Trudeau and his wife indulged themselves with a lavish gift of a holiday on a billionaire’s private island.
What’s more, his wife, Sophie Grégoire Trudeau, arranged a trip there in March 2016 with a friend of hers as well as their children.
Meanwhile, the Trudeau government gave a foundation headed by the Aga Khan $55 million of taxpayers’ money. The foundation works to eradicate poverty, hunger, illiteracy and ill health in South and Central Asia, Eastern and Western Africa, and the Middle East.
Is going on that holiday on that island not accepting a bribe? Am I the only one that has a problem with this? If these allegations are correct, this would seem to be corruption at the highest level.
I wrote to the Conflict of Interest and Ethics Commission and got a prompt response with the following conclusion:
“For your information, the Conflict of Interest Act does not provide for any sanctions for contraventions found following an examination. The only direct result of an examination report is shedding light on the activity examined.
“The only penalties provided for in the Act are administrative monetary penalties, which the commissioner may impose on reporting public office holders who fail to meet certain reporting requirements of the Act. However, those penalties are not relevant in this case.”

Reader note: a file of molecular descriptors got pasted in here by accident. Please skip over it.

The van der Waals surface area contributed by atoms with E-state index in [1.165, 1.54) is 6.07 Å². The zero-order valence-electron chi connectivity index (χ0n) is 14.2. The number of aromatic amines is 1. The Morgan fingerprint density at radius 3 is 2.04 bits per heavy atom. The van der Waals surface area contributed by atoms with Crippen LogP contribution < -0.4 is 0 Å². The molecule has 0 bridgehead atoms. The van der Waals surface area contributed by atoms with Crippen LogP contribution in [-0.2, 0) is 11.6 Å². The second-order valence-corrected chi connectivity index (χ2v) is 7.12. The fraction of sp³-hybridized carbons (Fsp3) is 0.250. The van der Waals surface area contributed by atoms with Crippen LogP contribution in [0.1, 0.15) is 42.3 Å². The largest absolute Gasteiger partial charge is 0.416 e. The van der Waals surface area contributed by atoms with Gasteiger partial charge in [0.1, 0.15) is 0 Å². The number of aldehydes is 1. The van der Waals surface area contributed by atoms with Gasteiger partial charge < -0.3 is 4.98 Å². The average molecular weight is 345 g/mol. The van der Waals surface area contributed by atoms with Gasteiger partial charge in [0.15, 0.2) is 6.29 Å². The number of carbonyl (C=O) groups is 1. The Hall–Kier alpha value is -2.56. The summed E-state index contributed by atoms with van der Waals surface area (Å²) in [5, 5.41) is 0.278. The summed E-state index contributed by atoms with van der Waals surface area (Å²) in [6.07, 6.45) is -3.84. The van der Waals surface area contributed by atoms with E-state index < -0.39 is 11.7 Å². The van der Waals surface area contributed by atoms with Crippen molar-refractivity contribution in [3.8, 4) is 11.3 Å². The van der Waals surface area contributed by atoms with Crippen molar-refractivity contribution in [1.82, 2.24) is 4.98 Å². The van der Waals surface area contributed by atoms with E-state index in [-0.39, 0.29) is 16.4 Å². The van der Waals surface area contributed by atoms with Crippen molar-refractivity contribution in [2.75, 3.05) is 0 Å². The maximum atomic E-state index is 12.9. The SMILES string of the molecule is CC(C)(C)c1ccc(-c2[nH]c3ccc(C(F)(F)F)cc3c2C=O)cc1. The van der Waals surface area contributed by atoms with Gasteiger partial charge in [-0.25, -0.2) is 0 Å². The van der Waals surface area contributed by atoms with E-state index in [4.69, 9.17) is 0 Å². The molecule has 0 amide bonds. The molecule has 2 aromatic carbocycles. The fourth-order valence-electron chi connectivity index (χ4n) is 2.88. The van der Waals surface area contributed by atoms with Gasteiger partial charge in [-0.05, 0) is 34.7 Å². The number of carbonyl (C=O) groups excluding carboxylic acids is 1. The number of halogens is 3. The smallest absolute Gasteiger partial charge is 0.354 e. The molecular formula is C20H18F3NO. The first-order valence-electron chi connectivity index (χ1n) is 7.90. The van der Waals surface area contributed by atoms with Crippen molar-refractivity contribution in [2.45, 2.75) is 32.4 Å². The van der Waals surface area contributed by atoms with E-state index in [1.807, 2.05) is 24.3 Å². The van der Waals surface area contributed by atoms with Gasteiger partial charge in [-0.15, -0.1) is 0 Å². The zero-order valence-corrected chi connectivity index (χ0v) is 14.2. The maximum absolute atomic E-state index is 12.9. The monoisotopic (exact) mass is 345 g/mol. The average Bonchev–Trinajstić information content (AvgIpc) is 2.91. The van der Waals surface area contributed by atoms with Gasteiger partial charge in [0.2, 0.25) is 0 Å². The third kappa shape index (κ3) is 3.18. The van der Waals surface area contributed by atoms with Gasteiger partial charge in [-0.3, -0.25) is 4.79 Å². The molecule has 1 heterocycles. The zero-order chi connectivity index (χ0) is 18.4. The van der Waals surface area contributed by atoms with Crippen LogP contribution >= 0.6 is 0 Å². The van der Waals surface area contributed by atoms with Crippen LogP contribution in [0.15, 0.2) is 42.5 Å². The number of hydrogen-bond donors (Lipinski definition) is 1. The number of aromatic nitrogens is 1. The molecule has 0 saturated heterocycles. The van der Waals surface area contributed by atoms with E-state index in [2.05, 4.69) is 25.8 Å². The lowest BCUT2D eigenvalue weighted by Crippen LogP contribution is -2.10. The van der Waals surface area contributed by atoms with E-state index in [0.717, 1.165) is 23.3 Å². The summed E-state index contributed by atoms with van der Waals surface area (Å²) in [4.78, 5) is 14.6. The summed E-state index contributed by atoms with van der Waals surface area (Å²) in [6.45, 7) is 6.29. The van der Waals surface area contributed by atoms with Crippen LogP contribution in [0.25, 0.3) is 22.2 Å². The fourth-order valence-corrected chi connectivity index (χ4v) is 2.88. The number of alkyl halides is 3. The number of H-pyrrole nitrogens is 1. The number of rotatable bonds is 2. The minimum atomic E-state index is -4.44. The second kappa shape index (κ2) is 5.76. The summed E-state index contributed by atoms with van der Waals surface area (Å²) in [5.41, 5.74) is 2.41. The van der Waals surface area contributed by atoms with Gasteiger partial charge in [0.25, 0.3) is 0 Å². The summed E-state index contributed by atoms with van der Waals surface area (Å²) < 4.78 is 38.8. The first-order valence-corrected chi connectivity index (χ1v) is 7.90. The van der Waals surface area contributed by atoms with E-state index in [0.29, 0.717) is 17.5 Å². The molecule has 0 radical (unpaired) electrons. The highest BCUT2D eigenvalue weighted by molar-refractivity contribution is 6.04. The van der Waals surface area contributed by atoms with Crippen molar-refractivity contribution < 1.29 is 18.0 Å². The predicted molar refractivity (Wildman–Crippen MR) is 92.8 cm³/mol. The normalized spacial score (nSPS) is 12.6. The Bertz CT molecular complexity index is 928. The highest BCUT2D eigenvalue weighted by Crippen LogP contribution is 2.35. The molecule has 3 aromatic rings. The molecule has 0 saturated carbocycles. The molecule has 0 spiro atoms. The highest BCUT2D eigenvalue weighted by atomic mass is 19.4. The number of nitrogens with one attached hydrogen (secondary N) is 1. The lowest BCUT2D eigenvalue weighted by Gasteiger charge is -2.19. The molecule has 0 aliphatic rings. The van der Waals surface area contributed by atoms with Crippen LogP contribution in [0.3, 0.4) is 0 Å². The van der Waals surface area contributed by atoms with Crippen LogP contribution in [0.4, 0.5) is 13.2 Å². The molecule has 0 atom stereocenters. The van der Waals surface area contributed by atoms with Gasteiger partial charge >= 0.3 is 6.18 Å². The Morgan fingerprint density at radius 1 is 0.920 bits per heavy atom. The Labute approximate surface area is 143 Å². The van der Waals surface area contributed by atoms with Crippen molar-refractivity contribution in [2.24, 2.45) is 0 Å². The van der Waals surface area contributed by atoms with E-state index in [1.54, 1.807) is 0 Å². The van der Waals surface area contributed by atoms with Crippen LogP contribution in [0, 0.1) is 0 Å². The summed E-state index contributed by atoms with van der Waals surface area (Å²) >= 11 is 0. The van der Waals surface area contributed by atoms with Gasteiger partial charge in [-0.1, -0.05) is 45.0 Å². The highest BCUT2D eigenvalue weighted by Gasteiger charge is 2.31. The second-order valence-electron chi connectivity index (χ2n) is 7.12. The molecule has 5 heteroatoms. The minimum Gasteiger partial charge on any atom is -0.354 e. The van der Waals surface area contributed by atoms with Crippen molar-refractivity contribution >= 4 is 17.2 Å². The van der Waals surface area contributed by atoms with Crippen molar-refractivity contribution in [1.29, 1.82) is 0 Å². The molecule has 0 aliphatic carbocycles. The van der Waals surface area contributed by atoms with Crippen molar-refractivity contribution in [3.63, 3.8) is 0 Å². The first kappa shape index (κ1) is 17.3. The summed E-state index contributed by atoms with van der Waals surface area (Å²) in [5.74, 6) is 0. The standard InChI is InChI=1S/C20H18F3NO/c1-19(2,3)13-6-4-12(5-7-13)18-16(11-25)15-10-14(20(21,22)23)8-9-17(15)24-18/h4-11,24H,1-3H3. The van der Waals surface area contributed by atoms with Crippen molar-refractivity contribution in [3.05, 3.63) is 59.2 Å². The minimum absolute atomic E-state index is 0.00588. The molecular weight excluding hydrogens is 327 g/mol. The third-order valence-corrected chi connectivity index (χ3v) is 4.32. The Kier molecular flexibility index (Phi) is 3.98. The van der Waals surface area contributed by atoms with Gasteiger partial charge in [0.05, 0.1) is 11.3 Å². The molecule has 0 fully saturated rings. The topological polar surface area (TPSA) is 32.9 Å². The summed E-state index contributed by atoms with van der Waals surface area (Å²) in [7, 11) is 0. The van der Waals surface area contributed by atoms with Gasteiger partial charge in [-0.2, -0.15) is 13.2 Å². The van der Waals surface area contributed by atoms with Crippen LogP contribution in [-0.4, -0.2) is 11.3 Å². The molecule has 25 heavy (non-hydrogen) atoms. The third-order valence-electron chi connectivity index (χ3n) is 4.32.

It also included the following:
“While the commissioner may, under the conflict of interest code for members of the House of Commons, recommend an appropriate sanction, the commissioner determined that Mr. Trudeau did not contravene the members’ code.”
Conclusion? The Conflict and Ethics Commission’s answer is: no problem here.
I found this on the Prime Minister’s website:
“Many Canadians choose to offer gifts to the Prime Minister and his family. These are kind and generous gestures. However, the Trudeau family believes that this goodwill would be better directed towards community, charity and family.”
“Additionally, security regulations and the Federal Accountability Act passed in 2006, prevent and preclude the Prime Minister and his family from accepting many gifts. All monetary gifts and gift certificates will be returned to the sender.
“Some items, such as perishable goods, cannot be accepted for security reasons. Other items may be severely damaged, due to security screening processes. We would be very disappointed to learn that any item of personal value was damaged as a result of these measures and ask that you refrain from sending those valuables.”
Don’t try and tell me Justin didn’t know any better.
I am having a hard time finding the value in the office of the Conflict of Interest and Ethics Commission.
To me, their response smells of corruption and political bias, right down to the timing of the release of the Trudeau report, when Parliament was not in session — just before Christmas – how convenient.
In my view, this kind of conclusion by the commission will lead this country down the road to a socialist dictatorship with corruption to the highest degree.
Welcome to the USSR.